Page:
Severe Weather Awareness Week underway, safety tips offered

Posted March 1, 2023 at 1:34 pm

The 2022-23 winter season in Clinton County, the state of Kentucky and many other areas was much milder than many had predicted last fall, and in fact, has felt more like a continuous spring season.

Now that the winter season is just weeks from ending, actual springtime is quickly approaching, and although it is many people’s favorite season, it can also be one of the most dangerous in many areas of the nation, including here in Kentucky and surrounding region.

That is why Kentucky Gov. Andy Beshear and the Kentucky Emergency Service organizations have declared the first week of March as Severe Storm Awareness Week in the state of Kentucky.

The approach of spring also brings the increased threat of severe weather in the form of thunderstorms, flash flooding, dangerous lightning and most of all, devastating tornados.

Annually, Outdoor Warning Sirens across each county in the state are tested, including here in Clinton County.

The test was conducted at 9:07 a.m. local time on Wednesday, March 1, according to local Director of Emergency Services Lucas Abner.

Along with the testing of outdoor sirens, many hospitals, schools, nursing home facilities and others also conduct their own tornado safety drills across the state on the same day.

Severe weather of any nature can be deadly, and residents are always reminded to take extra precautions, especially when watches or warnings of any type are issued by the National Weather Service.

People should also be aware of the difference between a tornado “watch” and “warning.”

A “watch” means tornadoes are possible in and near the watch area and people need to be ready to take action if a warning is actually issued.

A tornado “warning” alert means a tornado has been sighted or indicated by weather radar. There is imminent danger to life and property. Move to an interior room on the lowest floor of a sturdy shelter and avoid windows.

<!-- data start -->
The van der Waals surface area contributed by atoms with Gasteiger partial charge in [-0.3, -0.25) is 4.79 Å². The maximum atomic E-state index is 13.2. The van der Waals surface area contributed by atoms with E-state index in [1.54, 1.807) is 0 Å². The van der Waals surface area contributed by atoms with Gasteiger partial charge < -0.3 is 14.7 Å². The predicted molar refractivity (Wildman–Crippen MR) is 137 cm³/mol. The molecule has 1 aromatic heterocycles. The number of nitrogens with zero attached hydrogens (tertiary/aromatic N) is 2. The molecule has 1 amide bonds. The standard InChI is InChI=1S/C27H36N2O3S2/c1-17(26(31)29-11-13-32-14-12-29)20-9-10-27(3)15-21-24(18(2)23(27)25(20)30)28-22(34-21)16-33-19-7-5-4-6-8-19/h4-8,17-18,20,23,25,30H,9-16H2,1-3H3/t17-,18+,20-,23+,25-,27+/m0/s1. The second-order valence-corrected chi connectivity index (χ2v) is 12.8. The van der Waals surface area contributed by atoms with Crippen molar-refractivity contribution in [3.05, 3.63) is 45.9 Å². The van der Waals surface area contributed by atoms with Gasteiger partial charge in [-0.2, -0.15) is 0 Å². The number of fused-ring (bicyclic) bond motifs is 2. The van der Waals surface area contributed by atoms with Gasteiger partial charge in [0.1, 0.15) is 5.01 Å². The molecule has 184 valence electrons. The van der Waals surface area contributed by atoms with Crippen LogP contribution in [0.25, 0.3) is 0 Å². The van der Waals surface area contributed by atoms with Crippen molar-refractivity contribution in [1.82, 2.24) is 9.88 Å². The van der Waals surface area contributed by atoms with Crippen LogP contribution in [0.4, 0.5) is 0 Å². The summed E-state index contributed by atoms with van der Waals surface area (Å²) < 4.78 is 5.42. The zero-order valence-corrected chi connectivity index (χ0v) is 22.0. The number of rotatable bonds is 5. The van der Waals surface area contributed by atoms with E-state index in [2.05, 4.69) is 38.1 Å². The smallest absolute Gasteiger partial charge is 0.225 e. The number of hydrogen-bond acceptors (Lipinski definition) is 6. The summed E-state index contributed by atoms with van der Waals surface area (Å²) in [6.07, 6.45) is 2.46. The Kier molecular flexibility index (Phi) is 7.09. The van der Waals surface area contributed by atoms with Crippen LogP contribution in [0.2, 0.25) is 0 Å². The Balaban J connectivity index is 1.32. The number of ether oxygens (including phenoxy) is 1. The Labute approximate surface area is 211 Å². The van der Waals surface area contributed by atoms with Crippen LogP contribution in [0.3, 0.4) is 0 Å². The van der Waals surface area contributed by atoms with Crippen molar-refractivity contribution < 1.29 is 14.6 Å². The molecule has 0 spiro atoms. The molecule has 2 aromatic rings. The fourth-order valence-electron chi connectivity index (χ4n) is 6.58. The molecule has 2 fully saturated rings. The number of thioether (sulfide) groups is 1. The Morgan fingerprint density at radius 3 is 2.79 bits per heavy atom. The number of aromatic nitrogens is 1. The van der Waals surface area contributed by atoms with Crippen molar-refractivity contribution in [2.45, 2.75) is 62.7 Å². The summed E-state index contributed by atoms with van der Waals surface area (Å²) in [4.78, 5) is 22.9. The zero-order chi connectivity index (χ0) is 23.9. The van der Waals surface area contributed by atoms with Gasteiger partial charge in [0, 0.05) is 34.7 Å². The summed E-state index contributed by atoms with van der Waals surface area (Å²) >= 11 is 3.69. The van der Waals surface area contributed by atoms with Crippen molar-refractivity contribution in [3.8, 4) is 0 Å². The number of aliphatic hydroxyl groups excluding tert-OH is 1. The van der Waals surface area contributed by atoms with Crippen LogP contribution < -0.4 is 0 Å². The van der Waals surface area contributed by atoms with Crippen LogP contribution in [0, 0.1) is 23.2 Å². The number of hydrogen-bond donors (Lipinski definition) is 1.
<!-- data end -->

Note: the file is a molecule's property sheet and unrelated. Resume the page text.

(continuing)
If you are in a mobile home, a vehicle, or outdoors, move to the closest substantial shelter and cover your head to avoid flying debris.

Warnings typically encompass a much smaller area, around the size of a city or small county. Warnings are issued when a tornado is spotted on the ground or identified by a forecaster on radar.

Before a tornado, check the forecast often to see if a tornado is coming. Listen to local news or a NOAA Weather Radio to stay informed.

Citizens should also sign up for weather notifications via the internet with such services as Code Red. Also, create and practice a plan in the event of a tornado and consider preparing your home with a “safe room.”

During a tornado, continue to listen to local news or NOAA radio. If you are in a tornado warning area, go to your basement, safe room or an interior room, away from windows, and don’t forget pets if time allows.

The following are some tornado safety rules:

* The safest place to be is an underground shelter, basement, or safe room.

* If no underground shelter or safe room is available, a small, windowless interior room or hallway on the lowest level of a sturdy building is the safest alternative.

Mobile homes are not safe during a tornado. Abandon mobile homes and go to the nearest sturdy building or shelter immediately.

* If you are caught outdoors, seek shelter in a basement, shelter or sturdy building. If you cannot quickly walk to a shelter:

— Immediately get into a vehicle, buckle your seat belt and try to drive to the closest sturdy shelter.

— Stay in your vehicle with the seat belt on. Put your head down below the windows, covering with your hands and a blanket if possible.

— If you can safely get noticeably lower than the level of the roadway, exit your car, and lie in that area, covering your head with your hands.

People should consider stocking up with an emergency supply kit at home, the office, at school, or your vehicle.

Items should include: